Since my teenage years, Christmas has brought me a whole mixture of emotions. Growing up, of course there were the wonderful festivities that each child (should) experience.
But since 1999, life shifts always seem to happen during the holiday season (enter the sound of the world's tiniest violin):
Age 9: My Grandfather was bed-ridden from a brain cancer and he died a week after Christmas.
Age 14: Mom was completely and fully addicted to meth by this point, to which the healthy part of our family painfully agreed we need not spend the holiday with her. Oh also...our family’s golden retriever died on that first Christmas away from her.
Age 21: My niece died on (or around) the 22nd and the boyfriend I had for almost four years left me (for the arms of another woman LOL!) the week of Christmas.
Age 23: My husband (then boyfriend) was informed he would be deployed in one week. They notified him of this, the day after Christmas, and said he would be leaving for 8 months. Mind you, this was 4 months after his previous deployment.
Age 25: Packing up for a PCS - I really hate change
Age 28: Packing up again for a PCS - tis our moving season, for the next 9 years. Did I meantion I REALLY hate change?
Let me say that those details listed above, I find them all incredibly comical when they are put together. Okay, maybe not the sickness and death - but I mean, you have to admit that there are some things, like the deployment and the break-up, that make you go...maybe another month would have been more appropriate? I dealt with them and they have no bearing on my life, now.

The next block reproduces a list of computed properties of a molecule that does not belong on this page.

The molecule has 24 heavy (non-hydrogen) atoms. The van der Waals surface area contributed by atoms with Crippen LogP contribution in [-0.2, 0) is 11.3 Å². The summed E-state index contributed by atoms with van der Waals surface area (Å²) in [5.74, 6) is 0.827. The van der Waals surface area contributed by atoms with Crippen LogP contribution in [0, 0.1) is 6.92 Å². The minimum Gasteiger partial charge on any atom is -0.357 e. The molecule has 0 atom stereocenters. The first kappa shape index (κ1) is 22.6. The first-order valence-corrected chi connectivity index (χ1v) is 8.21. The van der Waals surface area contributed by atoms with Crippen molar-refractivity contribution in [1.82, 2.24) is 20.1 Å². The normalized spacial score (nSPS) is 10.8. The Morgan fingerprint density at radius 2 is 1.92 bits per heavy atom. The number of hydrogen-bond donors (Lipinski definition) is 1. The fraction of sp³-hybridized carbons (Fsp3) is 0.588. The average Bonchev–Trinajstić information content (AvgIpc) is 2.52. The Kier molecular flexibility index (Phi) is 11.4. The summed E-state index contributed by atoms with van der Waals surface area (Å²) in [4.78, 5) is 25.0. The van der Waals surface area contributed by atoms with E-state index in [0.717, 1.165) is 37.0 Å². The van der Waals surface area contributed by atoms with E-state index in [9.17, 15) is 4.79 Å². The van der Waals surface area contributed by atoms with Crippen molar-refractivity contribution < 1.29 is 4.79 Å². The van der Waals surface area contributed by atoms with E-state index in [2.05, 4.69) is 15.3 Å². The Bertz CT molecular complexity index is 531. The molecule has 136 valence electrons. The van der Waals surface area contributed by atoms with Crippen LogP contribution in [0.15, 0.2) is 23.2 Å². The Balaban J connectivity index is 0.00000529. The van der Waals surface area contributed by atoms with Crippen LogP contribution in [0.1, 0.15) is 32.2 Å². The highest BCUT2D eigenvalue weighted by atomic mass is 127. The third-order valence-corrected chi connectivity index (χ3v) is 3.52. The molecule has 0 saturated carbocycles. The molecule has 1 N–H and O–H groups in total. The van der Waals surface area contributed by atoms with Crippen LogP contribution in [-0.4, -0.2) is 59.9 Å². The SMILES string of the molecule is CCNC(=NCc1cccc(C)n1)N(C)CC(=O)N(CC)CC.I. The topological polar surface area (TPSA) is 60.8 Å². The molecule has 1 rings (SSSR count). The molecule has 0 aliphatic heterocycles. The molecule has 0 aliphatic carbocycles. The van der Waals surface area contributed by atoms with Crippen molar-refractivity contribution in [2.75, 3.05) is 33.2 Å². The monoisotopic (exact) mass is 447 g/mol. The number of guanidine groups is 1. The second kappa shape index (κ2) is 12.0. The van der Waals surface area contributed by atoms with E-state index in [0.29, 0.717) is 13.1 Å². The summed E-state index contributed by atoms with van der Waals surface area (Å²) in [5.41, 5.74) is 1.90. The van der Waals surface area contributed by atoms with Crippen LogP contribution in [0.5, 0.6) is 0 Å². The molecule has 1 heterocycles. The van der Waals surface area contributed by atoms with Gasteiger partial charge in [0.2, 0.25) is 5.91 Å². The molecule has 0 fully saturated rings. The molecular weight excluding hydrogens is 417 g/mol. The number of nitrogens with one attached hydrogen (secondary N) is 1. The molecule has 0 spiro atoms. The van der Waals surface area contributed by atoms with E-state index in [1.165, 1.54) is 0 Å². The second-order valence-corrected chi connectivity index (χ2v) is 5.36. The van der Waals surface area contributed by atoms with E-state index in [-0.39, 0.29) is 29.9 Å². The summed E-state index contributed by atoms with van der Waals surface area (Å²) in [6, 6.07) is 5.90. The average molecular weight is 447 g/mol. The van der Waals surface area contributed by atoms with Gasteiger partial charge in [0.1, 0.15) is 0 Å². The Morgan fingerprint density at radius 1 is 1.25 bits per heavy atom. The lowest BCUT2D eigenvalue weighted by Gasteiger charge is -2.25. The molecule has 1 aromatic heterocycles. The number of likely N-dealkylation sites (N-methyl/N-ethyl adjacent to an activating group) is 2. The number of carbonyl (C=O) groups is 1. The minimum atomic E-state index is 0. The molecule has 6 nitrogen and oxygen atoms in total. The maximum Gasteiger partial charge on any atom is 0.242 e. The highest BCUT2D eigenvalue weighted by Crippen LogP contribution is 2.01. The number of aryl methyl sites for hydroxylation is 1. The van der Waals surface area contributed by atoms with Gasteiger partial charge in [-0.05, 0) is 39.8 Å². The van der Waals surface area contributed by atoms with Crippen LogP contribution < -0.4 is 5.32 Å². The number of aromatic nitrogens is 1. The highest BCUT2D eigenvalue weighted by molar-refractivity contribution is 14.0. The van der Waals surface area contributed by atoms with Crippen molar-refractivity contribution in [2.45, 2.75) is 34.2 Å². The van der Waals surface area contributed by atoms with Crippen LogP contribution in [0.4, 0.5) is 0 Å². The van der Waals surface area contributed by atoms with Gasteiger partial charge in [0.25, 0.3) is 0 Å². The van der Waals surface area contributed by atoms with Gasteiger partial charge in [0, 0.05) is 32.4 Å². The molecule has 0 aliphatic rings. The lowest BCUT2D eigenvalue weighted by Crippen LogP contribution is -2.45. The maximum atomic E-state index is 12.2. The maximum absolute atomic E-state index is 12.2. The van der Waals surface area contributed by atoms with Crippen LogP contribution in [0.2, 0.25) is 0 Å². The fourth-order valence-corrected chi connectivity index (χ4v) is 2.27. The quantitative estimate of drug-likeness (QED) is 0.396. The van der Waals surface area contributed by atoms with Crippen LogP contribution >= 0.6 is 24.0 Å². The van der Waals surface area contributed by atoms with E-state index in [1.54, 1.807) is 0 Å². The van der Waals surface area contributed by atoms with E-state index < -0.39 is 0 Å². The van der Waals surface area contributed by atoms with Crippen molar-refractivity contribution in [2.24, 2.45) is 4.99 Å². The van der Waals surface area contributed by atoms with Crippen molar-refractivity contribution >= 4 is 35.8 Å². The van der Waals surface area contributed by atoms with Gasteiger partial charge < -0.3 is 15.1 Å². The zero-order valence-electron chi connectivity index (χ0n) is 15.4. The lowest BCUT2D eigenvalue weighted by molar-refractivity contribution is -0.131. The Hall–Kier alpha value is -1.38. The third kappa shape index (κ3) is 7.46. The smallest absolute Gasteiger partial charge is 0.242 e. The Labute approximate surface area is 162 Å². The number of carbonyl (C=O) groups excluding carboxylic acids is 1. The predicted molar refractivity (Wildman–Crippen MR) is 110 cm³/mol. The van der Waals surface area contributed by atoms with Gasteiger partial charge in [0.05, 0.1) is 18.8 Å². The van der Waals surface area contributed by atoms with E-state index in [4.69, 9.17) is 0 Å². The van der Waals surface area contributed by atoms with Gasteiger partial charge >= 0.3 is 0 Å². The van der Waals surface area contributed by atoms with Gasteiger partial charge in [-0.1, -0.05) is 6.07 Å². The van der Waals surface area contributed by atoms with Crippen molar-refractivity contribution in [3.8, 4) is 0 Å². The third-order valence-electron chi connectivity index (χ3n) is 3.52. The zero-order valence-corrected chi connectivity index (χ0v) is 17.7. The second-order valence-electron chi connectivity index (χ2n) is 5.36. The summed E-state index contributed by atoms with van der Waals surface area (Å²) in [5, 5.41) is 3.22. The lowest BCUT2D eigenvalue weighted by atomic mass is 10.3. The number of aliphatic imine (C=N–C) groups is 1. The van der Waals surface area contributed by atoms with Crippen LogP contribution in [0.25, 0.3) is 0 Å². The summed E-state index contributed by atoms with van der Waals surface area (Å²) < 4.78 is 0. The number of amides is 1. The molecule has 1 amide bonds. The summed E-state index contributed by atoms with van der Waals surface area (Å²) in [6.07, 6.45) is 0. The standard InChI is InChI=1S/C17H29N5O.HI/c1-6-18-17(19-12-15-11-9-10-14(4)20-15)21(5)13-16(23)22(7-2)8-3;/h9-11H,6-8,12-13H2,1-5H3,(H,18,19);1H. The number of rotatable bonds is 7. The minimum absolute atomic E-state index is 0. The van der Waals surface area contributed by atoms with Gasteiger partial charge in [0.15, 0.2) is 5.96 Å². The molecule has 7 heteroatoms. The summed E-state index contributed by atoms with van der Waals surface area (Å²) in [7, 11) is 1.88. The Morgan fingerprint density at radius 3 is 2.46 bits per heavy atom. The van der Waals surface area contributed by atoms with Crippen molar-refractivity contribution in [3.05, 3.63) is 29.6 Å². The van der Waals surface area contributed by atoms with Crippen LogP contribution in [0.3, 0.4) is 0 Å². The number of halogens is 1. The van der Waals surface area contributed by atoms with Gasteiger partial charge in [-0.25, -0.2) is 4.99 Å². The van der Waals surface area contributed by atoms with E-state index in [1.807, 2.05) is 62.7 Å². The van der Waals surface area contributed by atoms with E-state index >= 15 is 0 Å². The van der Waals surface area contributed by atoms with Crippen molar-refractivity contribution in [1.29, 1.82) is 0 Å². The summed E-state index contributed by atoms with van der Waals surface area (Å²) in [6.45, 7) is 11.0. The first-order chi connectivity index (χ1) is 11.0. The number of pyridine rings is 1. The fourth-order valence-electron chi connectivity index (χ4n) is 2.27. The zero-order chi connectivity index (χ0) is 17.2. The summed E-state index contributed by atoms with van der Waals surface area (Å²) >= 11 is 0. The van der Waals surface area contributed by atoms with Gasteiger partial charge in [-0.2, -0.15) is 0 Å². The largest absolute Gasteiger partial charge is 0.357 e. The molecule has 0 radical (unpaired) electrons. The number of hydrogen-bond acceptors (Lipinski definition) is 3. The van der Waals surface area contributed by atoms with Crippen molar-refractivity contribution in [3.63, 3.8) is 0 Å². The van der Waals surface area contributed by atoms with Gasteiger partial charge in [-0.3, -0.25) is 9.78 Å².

Literally, there is no part of me that sits back to list every less than desirable event, crying over a luke-warm cup of eggnog. But, why not show you a little humour and paint you big ol’ pitiful picture LOL.
Though in that list, you can note that the biggest moments of changes in my life have always happened during this time of year. As a result, it has made me very skeptical of the holiday. I mean, I subconsciously spend much of December on edge while waiting for something else to appear. If I’m ready for the appearance of crap, I wouldn’t be so surprised when it dropped; right? I fully acknowledge this is broken/fearful processes.
But there is nothing that compares to a GIANT hole in my heart, as I heavily miss my mother so much during this month. For little has changed since she became caught up in methamphetamine when I was 14 years old - actually, it has gotten worse.
It sounds callous, but 334 days out of the year, she is practically nonexistent to me. I have to put her into a category of “things that do not exist” because she is so horrifyingly toxic, in my life. That is how I’ve survived the depression monster.
However, December 1st rolls around, and suddenly remember that I do in fact have a mother that is alive. I can hear her in every single Christmas song and see her eyes in every twinkle of displayed lighting.
It is this month that I remember every last wonderful thing about my mom.
Wasn’t she a BEAUTIFUL woman?!
Now you may think that since it’s been 14 years, this feeling may be a conviction and I should bring her back in my life.
NO. 14 years, without a break in being high (except when she is in jail) makes all of this far more scary.
That is almost a decade and a half of slow brain damage.
Honestly, I have given up 98% of my hope that she will be reformed. And that reality comes with heavy emotions; but only twice a year as I purge through my wails, leaving it all on my pillow and moving right on with my life.
Though there is that 2% hopes that one day, we will be reunited.
But every new Christmas Eve, I realize that it has not yet happened and spend most of that day crying it off. I forget every year that this is my routine. However, my husband doesn't. He wakes me up each Eve with cheerful songs and does everything in his power to make me smile. Somehow though, I am reminded through social media that the world is on full Christmas mode, and I find myself slipping. **Note to Candice - take a complete break from IG and FB the 23rd-25th.**